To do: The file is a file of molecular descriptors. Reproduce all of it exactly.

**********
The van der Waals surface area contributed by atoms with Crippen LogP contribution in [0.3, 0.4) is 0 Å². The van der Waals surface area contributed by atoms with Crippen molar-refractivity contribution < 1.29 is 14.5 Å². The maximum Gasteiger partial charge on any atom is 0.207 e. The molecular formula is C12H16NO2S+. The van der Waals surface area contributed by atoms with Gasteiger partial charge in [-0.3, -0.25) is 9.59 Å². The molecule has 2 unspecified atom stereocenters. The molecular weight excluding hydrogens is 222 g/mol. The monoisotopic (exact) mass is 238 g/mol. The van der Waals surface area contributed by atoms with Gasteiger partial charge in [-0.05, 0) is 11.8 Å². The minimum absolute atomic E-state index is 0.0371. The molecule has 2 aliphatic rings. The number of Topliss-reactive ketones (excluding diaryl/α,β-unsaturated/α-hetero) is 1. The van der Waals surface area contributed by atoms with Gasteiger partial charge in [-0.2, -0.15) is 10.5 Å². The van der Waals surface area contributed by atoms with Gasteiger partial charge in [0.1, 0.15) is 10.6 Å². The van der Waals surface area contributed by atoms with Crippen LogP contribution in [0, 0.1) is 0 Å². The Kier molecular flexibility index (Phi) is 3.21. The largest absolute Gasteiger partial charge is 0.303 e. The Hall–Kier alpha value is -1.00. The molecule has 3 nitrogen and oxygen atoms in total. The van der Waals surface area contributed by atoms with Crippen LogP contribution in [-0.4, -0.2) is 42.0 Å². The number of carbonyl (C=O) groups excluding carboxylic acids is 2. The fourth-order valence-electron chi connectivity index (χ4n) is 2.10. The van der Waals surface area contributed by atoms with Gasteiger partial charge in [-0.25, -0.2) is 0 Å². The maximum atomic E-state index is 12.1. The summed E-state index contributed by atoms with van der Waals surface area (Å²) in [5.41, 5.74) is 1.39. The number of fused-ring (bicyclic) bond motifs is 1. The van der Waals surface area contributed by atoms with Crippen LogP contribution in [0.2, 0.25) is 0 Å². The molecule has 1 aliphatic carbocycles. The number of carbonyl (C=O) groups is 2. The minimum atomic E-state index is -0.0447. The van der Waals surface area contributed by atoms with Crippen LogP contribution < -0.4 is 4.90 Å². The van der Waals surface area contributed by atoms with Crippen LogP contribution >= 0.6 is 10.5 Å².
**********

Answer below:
The van der Waals surface area contributed by atoms with Crippen LogP contribution in [0.3, 0.4) is 0 Å². The van der Waals surface area contributed by atoms with Crippen molar-refractivity contribution < 1.29 is 14.5 Å². The maximum Gasteiger partial charge on any atom is 0.207 e. The molecular formula is C12H16NO2S+. The van der Waals surface area contributed by atoms with Gasteiger partial charge in [-0.3, -0.25) is 9.59 Å². The molecule has 2 unspecified atom stereocenters. The molecular weight excluding hydrogens is 222 g/mol. The monoisotopic (exact) mass is 238 g/mol. The van der Waals surface area contributed by atoms with Gasteiger partial charge in [-0.05, 0) is 11.8 Å². The minimum absolute atomic E-state index is 0.0371. The molecule has 2 aliphatic rings. The number of Topliss-reactive ketones (excluding diaryl/α,β-unsaturated/α-hetero) is 1. The van der Waals surface area contributed by atoms with Gasteiger partial charge in [-0.2, -0.15) is 10.5 Å². The van der Waals surface area contributed by atoms with Gasteiger partial charge in [0.1, 0.15) is 10.6 Å². The van der Waals surface area contributed by atoms with Crippen LogP contribution in [0, 0.1) is 0 Å². The Kier molecular flexibility index (Phi) is 3.21. The largest absolute Gasteiger partial charge is 0.303 e. The Hall–Kier alpha value is -1.00. The molecule has 3 nitrogen and oxygen atoms in total. The van der Waals surface area contributed by atoms with Crippen LogP contribution in [-0.4, -0.2) is 42.0 Å². The number of carbonyl (C=O) groups excluding carboxylic acids is 2. The fourth-order valence-electron chi connectivity index (χ4n) is 2.10. The van der Waals surface area contributed by atoms with Gasteiger partial charge in [-0.25, -0.2) is 0 Å². The maximum atomic E-state index is 12.1. The summed E-state index contributed by atoms with van der Waals surface area (Å²) in [5.41, 5.74) is 1.39. The number of fused-ring (bicyclic) bond motifs is 1. The van der Waals surface area contributed by atoms with Crippen LogP contribution in [0.2, 0.25) is 0 Å². The molecule has 1 aliphatic carbocycles. The number of carbonyl (C=O) groups is 2. The minimum atomic E-state index is -0.0447. The van der Waals surface area contributed by atoms with Crippen LogP contribution < -0.4 is 4.90 Å². The van der Waals surface area contributed by atoms with Crippen LogP contribution >= 0.6 is 10.5 Å².